Everybody knows the best method of dealing with dangerous asteroids—it's called Bruce Willis. But what if said asteroid wasn't on a collision course with us and we wanted to study, rather than explode, it? A team of Chinese researchers may have the solution.
A team from Tsinghua University in Beijing, led by Hexi Baoyin, wants to capture a passing Near Earth Object in a shallow orbit around the planet where it can be studied—and mined—for a couple of years before it escapes Earth's gravity well. To actually catch the NEO, the team posits that slightly nudging it's trajectory would be enough to move it into orbit.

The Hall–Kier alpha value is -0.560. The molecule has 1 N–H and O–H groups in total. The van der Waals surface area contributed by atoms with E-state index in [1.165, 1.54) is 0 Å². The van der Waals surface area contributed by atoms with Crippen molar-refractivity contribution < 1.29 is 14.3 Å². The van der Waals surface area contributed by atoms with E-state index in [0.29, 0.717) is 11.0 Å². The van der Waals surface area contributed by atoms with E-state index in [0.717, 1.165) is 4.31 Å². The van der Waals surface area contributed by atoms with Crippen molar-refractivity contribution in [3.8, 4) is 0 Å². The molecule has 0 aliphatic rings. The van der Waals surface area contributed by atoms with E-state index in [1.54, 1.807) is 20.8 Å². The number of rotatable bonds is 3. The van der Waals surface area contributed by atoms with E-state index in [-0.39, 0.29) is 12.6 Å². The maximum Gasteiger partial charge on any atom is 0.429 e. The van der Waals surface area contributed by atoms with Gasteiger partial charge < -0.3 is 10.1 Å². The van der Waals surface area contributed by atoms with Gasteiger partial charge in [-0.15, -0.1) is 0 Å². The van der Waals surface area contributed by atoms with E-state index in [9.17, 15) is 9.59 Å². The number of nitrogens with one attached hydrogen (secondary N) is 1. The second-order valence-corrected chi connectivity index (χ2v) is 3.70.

The idea for this scheme originated from observations of Jupiter, which has previously been seen capturing smaller bodies for years at a time, though they too eventually escape the gas giant's gravitational clutches and are flung back into space.
The most likely candidate for nudging is 10-meter 2008EA9. It will pass by Earth in 2049 and could theoretically be pulled into orbit by reducing its speed by a mere 410m/s.
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